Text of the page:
In this guide, we’ll teach you some of the basics you need to know about Bitcoin, including live price data, and Bitcoin’s relationship to Bitcoin Cash.
We also list Bitcoin brokers and exchanges that allow you to buy coin outright or speculate on its prices.
Interested trading Bitcoin? Here are brokers and exchanges available in that offer Bitcoin and other cryptocurrencies:
Disclaimer: Availability subject to regulations.
Between 53.00%-89.00% of retail investor accounts lose money when trading CFDs.
What Is Bitcoin?
Bitcoin (BTC) is a cryptocurrency with multiple world records: the highest trading volume, the highest price per coin, and the highest market capitalization.
Learning about Bitcoin is easy with the right information. First, it’s important to distinguish Bitcoin from fiat currencies.
Live Bitcoin Prices
Here’s a look at the live prices for Bitcoin at Plus500:
This screenshot is only an illustration. Current market prices can be found on the broker website.
Historically, here’s what Bitcoin’s price has looked like:
Bitcoin vs Bitcoin Cash
Be aware that Bitcoin (BTC) and Bitcoin Cash (BCH) are two completely different cryptocurrencies.
BCH is a “fork” of BTC, which means that the BCH developers used the original BTC blockchain code, but updated some of the nodes.
When a cryptocurrency is forked, the original blockchain is unchanged, but the new blockchain becomes a separate entity (in this case, it became BCH). Those holding BTC when the blockchain was forked automatically got the same amount of BCH.
BCH was designed to address some of the issues that might occur with widespread BTC. For example, BCH has faster transfer times and can handle more transactions per second. BCH also charges a smaller transaction fee.
Bitcoin Exchanges vs Bitcoin Brokers
When you first explore ways to trade or purchase Bitcoin, the difference between exchanges and brokers can be confusing. Here is some clarity around the matter so you can distinguish the two.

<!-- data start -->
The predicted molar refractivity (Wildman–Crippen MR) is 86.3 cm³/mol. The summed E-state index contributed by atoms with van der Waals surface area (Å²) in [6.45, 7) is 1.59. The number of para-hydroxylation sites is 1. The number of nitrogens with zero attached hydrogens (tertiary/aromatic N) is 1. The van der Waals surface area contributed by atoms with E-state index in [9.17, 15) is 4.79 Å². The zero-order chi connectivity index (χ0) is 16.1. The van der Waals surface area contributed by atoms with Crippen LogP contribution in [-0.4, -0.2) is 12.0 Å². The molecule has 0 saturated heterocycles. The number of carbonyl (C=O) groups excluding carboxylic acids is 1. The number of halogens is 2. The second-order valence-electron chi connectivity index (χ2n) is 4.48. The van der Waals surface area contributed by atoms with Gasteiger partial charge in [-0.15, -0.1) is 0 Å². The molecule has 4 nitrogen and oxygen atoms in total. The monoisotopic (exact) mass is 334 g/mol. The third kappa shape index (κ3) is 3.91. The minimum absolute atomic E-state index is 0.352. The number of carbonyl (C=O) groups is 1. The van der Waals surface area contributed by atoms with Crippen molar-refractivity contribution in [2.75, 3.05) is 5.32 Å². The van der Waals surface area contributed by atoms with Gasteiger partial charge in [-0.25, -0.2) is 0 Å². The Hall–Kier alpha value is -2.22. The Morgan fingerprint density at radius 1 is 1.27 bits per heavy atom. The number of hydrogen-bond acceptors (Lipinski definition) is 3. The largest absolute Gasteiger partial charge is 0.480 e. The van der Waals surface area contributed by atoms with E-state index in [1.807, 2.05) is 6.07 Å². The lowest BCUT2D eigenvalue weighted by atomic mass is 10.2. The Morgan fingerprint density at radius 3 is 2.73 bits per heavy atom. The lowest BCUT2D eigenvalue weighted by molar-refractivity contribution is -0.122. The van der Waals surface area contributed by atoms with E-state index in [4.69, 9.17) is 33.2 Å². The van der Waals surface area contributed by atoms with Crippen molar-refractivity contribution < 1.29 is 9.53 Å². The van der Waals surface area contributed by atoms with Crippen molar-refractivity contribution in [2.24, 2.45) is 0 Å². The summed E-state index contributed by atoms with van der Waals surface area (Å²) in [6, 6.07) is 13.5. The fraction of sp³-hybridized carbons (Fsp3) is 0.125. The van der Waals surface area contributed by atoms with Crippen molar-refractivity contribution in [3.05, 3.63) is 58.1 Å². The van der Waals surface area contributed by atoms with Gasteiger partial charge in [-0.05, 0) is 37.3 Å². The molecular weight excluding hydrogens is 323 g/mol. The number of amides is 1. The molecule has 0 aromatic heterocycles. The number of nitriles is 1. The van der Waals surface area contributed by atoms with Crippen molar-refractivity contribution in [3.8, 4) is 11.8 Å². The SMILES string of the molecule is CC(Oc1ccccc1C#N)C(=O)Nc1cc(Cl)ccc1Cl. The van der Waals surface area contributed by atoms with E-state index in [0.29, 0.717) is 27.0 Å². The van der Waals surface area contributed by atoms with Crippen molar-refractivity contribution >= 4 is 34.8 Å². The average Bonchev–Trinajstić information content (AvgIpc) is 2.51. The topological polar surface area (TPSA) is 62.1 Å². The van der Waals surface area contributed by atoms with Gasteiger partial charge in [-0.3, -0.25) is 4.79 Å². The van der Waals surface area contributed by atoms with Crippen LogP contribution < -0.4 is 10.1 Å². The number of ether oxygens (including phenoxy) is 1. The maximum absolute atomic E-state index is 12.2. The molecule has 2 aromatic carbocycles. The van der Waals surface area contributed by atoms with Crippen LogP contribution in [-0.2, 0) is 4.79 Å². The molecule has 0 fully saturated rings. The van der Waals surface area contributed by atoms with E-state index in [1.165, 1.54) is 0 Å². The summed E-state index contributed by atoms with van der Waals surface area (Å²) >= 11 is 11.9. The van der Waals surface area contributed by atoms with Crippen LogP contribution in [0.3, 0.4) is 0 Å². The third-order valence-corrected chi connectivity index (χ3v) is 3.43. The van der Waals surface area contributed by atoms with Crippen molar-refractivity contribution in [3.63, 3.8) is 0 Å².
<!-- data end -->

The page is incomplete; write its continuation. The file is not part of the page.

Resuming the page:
Bitcoin exchanges allow you to purchase the cryptocurrency and own it outright. You can store it in your exchange wallet, or a separate wallet outside the exchange.
Here is a list of Bitcoin exchanges in :
Where Can I Trade Bitcoin?
See our full guide to trading Bitcoin, or start your research with reviews of these regulated crypto brokers available in .
CFDs are complex instruments and come with a high risk of losing money rapidly due to leverage. <b>Between 53.00%-83.00% of retail investor accounts lose money when trading CFDs.</b> You should consider whether you understand how CFDs work and whether you can afford to take the high risk of losing your money.
Cryptoassets are volatile instruments which can fluctuate widely in a very short time frame and, therefore, are not appropriate for all investors. Other than via CFDs, trading cryptoassets is unregulated and, therefore, is not supervised by any EU regulatory framework. Your capital is at risk. Past performance is not an indication of future results. eToro USA LLC does not offer CFDs and makes no representation and assumes no liability as to the accuracy or completeness of the content of this publication, which has been prepared by our partner utilizing publicly available non-entity specific information about eToro.
Please Note: Availability subject to regulations. Cryptocurrency CFDs are not available to UK retail traders.
Here are some common questions and answers about Bitcoin.
What is an e-wallet?
An e-wallet is the digital equivalent of a physical wallet. Just as you would place physical currency, credit cards, and debit cards into a physical wallet, you store your cryptocurrency in an e-wallet. E-wallets allow you to track your crypto balances and execute transactions.
What other cryptocurrencies are there?
Other cryptocurrencies include Ethereum, Litecoin, and Ripple. Bitcoin was the first cryptocurrency but since its launch, over 2000 additional cryptos have come into existence. These alternative cryptocurrencies are sometimes referred to as altcoins.
What is blockchain?
Blockchain is the technology behind Bitcoin that allows for tracking all activity that occurs on the Bitcoin network. At its core, it is a chain of programmatic blocks. Each block contains information about transactions – including dates, times, amounts, participants, etc. The sum of these blocks is called a chain that you can think of as a publicly accessible database.
- Learn to Trade Bitcoin
- Getting Started With Cryptocurrencies
- Crypto Broker and Exchange Guide
- Learn to Trade Commodities
We also have several other altcoin guides like:
Credits: Original article written by Katie Horne. Updates and additions in June 2020 by Natalie Mootz with contributions from the Commodity.com editorial team.